The secret of understitching is to keep the lining or facing as flat as possible on the bed of the machine, forcing the seam allowances underneath to stretch into the curve.  Don't sew straight ahead.  Instead, rotate the piece as you sew around the curve, keeping the stitches close to the seam (and checking to ensure that the seam allowances lie under the inside layer so they will be caught in your stitching). In the photo at right, as I sew I am spreading the lining flat with my left hand, and guiding it through the needle by rotating the garment clockwise.  I do not press the seam at all before understitching.  While sewing I keep spreading the lining away from the garment fabric to ensure the lining isn't folding over on itself.  The goal is to ensure there is no distortion in the curve.

I used the triple stitch zig-zag on my latest sheath dress.  This stitch really ensures that the trimmed seam allowances are well-attached to the lining.  Of course it's a pain in the neck if you have to pull it out (ask me how I know!!).  You can also understitch with a straight stitch, ordinary zig zag, or by hand if you are so inclined (as I apparently was when making my 2nd last sheath, shown to left).

If you don't already use this technique in your sewing, I highly recommend it!

Friday, April 15, 2011

Another sheath dress

The Sewing Lawyer cannot have too many sheath dresses, since she has a pattern that fits.  For years, a simple dress with no waist seam that fit everywhere was an elusive goal, given a hip measurement that is about 2 sizes bigger than the waist or bust.  PatternMaster Boutique to the rescue.

PMB produces a pattern that is a decent but not excellent fit.  It needs tweaking in the pattern editor (CAD) component of the program.  My goal for the program is to produce basic blocks, like this dress and my princess seamed skirt, that I can make over and over as is, or adjust for different styles.

For this sheath, I started with a princess seamed dress.  This is a simple shape that as originally drafted, had both a shoulder princess seam and a second seam that corresponds to the second waist dart in front and back.

To the right are the finished pattern pieces.  One of the standard changes I make is to take a little wedge at the CB waist, since PMB drafts with a dead straight CB seam.  I'm not straight there, are you?  As you can see, I converted the second princess seam back to a fisheye dart in the front.  In the back, it's a long dart that ends in the armscye.  The hem is also slightly pegged so it looks less blocky.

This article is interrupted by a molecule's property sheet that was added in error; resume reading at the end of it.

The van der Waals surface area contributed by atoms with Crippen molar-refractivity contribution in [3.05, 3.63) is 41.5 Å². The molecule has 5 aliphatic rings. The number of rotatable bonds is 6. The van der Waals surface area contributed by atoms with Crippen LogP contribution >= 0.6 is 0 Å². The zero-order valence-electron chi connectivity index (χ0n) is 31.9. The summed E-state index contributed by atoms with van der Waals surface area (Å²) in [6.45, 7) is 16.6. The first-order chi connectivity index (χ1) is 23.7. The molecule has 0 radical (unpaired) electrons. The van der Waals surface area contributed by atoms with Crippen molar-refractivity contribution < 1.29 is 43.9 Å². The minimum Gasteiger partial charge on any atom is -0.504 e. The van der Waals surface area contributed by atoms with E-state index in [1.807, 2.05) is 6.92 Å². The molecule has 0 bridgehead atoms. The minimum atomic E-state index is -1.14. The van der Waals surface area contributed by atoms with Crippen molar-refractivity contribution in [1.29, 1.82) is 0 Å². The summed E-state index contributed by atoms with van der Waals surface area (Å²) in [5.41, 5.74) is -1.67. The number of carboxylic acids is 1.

So this is at least the third sheath dress I've made from the pattern.  You last saw it here.

Here are the pictures of my most recent iteration of this dress.  So comfortable!  It has about 2" or so of ease at the hip.  

I think it looks pretty good with my leather jacket.  

I wore this to the Haute Couture Club of Chicago luncheon and fashion show last Sunday.  But I had not correctly anticipated the weather.  It was 85 degrees F (29.5 C)!    

Thursday, April 14, 2011

Just one more?

I know those of you waiting for more sewing news, or perhaps pictures of my fabric purchased in Chicago, will just be annoyed by this but I can't help myself.

Look to the right of your screen.  How many followers do you see?

I see 199.

Just one more will make 200, a nice round number don't you think?

I promise to post something more interesting soon!!

Monday, April 11, 2011

Chicago! (the weekend, not the movie)

The weekend has already been written about. We descended upon Chicago from far and wide - Nebraska, New Mexico, Boston & Ottawa.   I was curious to meet Liana, Ann, Nancy & Patti in real life after corresponding on e-mail and reading blogs and pattern reviews.   I had the best time!  Good food, good company, good weather, and great sewing-related activities.  Who could ask for more?

One highlight of the weekend was a walking tour in downtown, guided by Patti's friend Harry, a docent with the Chicago Architecture Foundation.  The day turned out gloriously sunny but still cool in the shade.  Perfect for a couple of hours on foot.

The warm air and cold water produced an ethereal mist, up high.   
Throughout downtown, planters featured painted branches - too early for flowers, though we saw some of those too.  
 This building will look familiar to anyone from Toronto
 - the Federal Center designed by Mies van der Rohe.  
 And the Flamingo by Calder.
In the background, the Willis Tower (formerly the Sears Tower).  It's still the tallest building in Chicago.
Our group studies a Chagall mosaic.
  Formerly the home of Carson, Pirie & Scott.
The El.  A great way to get downtown.  

Overheard (teenaged girl):  "I love the bean! I want to hug the bean!!"

It turns out everyone wants to hug the bean!!

 The mist vanished but the ethereal quality of the day remained.